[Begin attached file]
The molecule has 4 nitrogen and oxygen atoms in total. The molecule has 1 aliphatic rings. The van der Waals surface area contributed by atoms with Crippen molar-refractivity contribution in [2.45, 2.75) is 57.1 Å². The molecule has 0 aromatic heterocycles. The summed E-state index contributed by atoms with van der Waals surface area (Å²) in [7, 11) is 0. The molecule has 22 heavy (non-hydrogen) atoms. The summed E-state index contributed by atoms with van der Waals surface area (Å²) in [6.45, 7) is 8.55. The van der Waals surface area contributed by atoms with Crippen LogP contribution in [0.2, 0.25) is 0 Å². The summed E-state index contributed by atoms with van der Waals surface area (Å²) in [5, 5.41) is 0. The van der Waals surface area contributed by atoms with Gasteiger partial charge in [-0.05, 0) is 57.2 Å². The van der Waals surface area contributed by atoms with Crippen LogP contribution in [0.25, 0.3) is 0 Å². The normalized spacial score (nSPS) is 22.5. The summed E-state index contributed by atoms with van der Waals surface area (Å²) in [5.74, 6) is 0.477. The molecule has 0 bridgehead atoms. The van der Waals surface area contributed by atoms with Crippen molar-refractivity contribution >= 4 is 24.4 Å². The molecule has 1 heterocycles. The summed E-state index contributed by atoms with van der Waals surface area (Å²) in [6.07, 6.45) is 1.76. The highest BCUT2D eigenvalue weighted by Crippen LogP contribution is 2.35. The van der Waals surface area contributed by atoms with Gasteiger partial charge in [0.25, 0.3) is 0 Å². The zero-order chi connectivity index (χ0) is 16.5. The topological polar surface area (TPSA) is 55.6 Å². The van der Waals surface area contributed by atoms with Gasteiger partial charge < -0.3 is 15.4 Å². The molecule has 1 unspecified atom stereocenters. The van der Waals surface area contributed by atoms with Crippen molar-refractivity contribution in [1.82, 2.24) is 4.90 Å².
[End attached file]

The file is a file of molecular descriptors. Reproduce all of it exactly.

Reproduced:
The molecule has 4 nitrogen and oxygen atoms in total. The molecule has 1 aliphatic rings. The van der Waals surface area contributed by atoms with Crippen molar-refractivity contribution in [2.45, 2.75) is 57.1 Å². The molecule has 0 aromatic heterocycles. The summed E-state index contributed by atoms with van der Waals surface area (Å²) in [7, 11) is 0. The molecule has 22 heavy (non-hydrogen) atoms. The summed E-state index contributed by atoms with van der Waals surface area (Å²) in [6.45, 7) is 8.55. The van der Waals surface area contributed by atoms with Crippen LogP contribution in [0.2, 0.25) is 0 Å². The summed E-state index contributed by atoms with van der Waals surface area (Å²) in [5, 5.41) is 0. The van der Waals surface area contributed by atoms with Gasteiger partial charge in [-0.05, 0) is 57.2 Å². The van der Waals surface area contributed by atoms with Crippen LogP contribution in [0.25, 0.3) is 0 Å². The normalized spacial score (nSPS) is 22.5. The summed E-state index contributed by atoms with van der Waals surface area (Å²) in [5.74, 6) is 0.477. The molecule has 0 bridgehead atoms. The van der Waals surface area contributed by atoms with Crippen molar-refractivity contribution >= 4 is 24.4 Å². The molecule has 1 heterocycles. The summed E-state index contributed by atoms with van der Waals surface area (Å²) in [6.07, 6.45) is 1.76. The highest BCUT2D eigenvalue weighted by Crippen LogP contribution is 2.35. The van der Waals surface area contributed by atoms with Gasteiger partial charge in [0.25, 0.3) is 0 Å². The zero-order chi connectivity index (χ0) is 16.5. The topological polar surface area (TPSA) is 55.6 Å². The van der Waals surface area contributed by atoms with Gasteiger partial charge < -0.3 is 15.4 Å². The molecule has 1 unspecified atom stereocenters. The van der Waals surface area contributed by atoms with Crippen molar-refractivity contribution in [1.82, 2.24) is 4.90 Å².